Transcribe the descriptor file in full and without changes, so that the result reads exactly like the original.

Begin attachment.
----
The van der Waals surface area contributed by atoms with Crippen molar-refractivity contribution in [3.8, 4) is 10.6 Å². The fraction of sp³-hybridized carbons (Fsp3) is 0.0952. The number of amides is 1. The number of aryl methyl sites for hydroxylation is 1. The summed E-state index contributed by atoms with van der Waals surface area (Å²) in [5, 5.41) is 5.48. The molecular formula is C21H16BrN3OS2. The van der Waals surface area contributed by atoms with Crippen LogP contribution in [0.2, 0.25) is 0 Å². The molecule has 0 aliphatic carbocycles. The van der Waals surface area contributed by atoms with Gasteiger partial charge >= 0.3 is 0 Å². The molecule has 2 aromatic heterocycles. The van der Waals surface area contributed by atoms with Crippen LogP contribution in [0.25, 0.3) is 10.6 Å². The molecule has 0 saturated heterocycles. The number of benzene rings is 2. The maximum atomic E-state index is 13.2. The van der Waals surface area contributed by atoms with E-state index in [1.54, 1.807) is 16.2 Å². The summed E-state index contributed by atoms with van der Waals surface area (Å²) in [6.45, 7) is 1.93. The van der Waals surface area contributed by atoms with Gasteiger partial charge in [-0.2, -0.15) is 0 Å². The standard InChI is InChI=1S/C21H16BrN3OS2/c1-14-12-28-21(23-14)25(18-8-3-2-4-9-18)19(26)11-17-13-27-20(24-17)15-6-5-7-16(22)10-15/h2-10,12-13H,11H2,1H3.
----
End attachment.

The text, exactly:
The van der Waals surface area contributed by atoms with Crippen molar-refractivity contribution in [3.8, 4) is 10.6 Å². The fraction of sp³-hybridized carbons (Fsp3) is 0.0952. The number of amides is 1. The number of aryl methyl sites for hydroxylation is 1. The summed E-state index contributed by atoms with van der Waals surface area (Å²) in [5, 5.41) is 5.48. The molecular formula is C21H16BrN3OS2. The van der Waals surface area contributed by atoms with Crippen LogP contribution in [0.2, 0.25) is 0 Å². The molecule has 0 aliphatic carbocycles. The van der Waals surface area contributed by atoms with Gasteiger partial charge >= 0.3 is 0 Å². The molecule has 2 aromatic heterocycles. The van der Waals surface area contributed by atoms with Crippen LogP contribution in [0.25, 0.3) is 10.6 Å². The molecule has 0 saturated heterocycles. The number of benzene rings is 2. The maximum atomic E-state index is 13.2. The van der Waals surface area contributed by atoms with E-state index in [1.54, 1.807) is 16.2 Å². The summed E-state index contributed by atoms with van der Waals surface area (Å²) in [6.45, 7) is 1.93. The van der Waals surface area contributed by atoms with Gasteiger partial charge in [-0.2, -0.15) is 0 Å². The standard InChI is InChI=1S/C21H16BrN3OS2/c1-14-12-28-21(23-14)25(18-8-3-2-4-9-18)19(26)11-17-13-27-20(24-17)15-6-5-7-16(22)10-15/h2-10,12-13H,11H2,1H3.